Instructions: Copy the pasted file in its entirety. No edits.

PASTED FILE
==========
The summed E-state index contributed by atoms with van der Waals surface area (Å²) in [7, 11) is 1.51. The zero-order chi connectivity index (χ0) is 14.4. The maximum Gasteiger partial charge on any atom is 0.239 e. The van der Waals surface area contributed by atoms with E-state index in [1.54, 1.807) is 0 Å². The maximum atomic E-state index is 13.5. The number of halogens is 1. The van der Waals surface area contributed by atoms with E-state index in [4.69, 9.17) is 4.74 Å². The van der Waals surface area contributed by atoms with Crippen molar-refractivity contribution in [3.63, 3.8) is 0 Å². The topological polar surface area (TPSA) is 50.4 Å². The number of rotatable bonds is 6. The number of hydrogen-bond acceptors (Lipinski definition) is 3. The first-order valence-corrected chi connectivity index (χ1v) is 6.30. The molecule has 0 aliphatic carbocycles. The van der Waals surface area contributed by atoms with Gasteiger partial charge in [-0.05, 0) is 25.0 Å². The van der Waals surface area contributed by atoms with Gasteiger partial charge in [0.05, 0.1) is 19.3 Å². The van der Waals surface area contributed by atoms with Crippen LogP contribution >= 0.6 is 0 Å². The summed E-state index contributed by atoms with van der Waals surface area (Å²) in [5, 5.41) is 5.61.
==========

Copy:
The summed E-state index contributed by atoms with van der Waals surface area (Å²) in [7, 11) is 1.51. The zero-order chi connectivity index (χ0) is 14.4. The maximum Gasteiger partial charge on any atom is 0.239 e. The van der Waals surface area contributed by atoms with E-state index in [1.54, 1.807) is 0 Å². The maximum atomic E-state index is 13.5. The number of halogens is 1. The van der Waals surface area contributed by atoms with E-state index in [4.69, 9.17) is 4.74 Å². The van der Waals surface area contributed by atoms with Crippen molar-refractivity contribution in [3.63, 3.8) is 0 Å². The topological polar surface area (TPSA) is 50.4 Å². The number of rotatable bonds is 6. The number of hydrogen-bond acceptors (Lipinski definition) is 3. The first-order valence-corrected chi connectivity index (χ1v) is 6.30. The molecule has 0 aliphatic carbocycles. The van der Waals surface area contributed by atoms with Gasteiger partial charge in [-0.05, 0) is 25.0 Å². The van der Waals surface area contributed by atoms with Gasteiger partial charge in [0.05, 0.1) is 19.3 Å². The van der Waals surface area contributed by atoms with Crippen LogP contribution >= 0.6 is 0 Å². The summed E-state index contributed by atoms with van der Waals surface area (Å²) in [5, 5.41) is 5.61.